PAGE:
Smartwatches feed health data to IBM supercomputer

A massive IBM supercomputer will crunch healthcare information siphoned directly from Apple Watches and iPhones around the world, the two tech giants have revealed.

The colossal volume of data will then be processed and made available to medical and pharmaceutical researchers around the world as they search for solutions to some of the planet’s greatest healthcare challenges.

“As the healthcare industry continues to evolve, we continue to gather more and more data from existing and new sources, such as claim records, health risk assessments, hospital records, physicians’ offices, paper files in case worker/social worker offices, wellness programs, and wearable devices such as FitBit, Jawbone and soon the Apple Watch,” says Lauren Hurley on IBM’s healthcare and life sciences blog.

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“Most of this data is sitting on a shelf getting dusty. But pulling together all of these individual sources of data holds great potential: the potential to transform the healthcare experience for the individual. We are missing out on the opportunity to shape this comprehensive data to create impactful insights for the consumer, making the data actionable,” she adds.

The heart of the solution is a supercomputing system called IBM Watson Health Cloud, which will bring together clinical, research and social data from a diverse range of health sources, creating a secure, cloud-based data sharing hub, powered by the most advanced cognitive and analytic technologies.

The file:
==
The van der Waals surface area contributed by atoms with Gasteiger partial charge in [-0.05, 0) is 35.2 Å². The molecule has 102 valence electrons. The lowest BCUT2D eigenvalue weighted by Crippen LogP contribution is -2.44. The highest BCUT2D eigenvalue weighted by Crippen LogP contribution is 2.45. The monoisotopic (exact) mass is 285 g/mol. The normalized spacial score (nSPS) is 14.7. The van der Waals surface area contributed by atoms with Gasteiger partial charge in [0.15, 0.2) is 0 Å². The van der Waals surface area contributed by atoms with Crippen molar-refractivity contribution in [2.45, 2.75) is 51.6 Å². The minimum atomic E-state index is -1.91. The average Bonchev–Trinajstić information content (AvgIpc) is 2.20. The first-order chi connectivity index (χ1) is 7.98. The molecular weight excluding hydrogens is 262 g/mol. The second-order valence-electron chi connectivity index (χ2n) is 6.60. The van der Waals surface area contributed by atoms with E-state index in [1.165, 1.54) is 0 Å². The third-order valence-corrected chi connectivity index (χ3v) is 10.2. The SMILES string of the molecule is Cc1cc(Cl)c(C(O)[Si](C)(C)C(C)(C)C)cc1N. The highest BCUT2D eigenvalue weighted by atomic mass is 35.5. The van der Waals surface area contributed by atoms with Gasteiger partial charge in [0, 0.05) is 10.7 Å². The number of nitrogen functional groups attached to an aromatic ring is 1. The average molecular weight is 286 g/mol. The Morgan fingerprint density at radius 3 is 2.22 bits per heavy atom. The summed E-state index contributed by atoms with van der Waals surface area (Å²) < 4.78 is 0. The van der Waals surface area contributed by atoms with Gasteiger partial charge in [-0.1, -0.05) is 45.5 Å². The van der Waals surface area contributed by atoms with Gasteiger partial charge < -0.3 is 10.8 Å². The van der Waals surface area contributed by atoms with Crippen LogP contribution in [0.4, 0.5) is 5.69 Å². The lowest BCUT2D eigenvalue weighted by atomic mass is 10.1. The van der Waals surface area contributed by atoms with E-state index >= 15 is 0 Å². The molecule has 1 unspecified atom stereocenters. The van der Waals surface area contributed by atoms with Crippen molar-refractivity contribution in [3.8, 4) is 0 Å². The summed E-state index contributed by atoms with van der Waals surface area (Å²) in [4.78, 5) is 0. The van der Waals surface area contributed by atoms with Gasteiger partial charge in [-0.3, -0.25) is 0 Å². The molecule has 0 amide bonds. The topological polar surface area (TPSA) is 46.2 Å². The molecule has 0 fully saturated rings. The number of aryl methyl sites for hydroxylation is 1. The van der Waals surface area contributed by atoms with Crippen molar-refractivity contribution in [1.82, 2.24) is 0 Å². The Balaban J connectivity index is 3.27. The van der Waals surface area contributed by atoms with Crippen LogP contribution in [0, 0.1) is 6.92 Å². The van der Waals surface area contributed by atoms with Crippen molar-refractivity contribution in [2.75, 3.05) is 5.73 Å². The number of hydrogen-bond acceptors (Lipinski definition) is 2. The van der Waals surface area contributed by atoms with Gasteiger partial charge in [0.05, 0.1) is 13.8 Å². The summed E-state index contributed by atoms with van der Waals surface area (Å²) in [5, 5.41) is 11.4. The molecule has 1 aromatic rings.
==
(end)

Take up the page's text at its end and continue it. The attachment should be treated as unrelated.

“People today want more information to inform the decisions they make about their health. Many different factors affect one’s health: nutrition, lifestyle, medical history – and today, much of this information can be captured in data. Personal fitness trackers, wearable health monitors, and other connected devices are generating more and more data every day. But without a glimpse into all the information out there, individuals only receive a fragmented view of the whole picture,” IBM asserts in its Watson Health Cloud literature.

Apple Watches will collect vast amounts of potentially useful lifestyle and health information. A heart rate sensor can help gauge your intensity during workouts to improve overall calorie tracking. It connects to the GPS in your iPhone to help measure the distance you travel during the day or during workouts that can’t be measured in steps, such as cycling. And an accelerometer measures total body activity, counts your steps and helps calculate your calories burned throughout the day.

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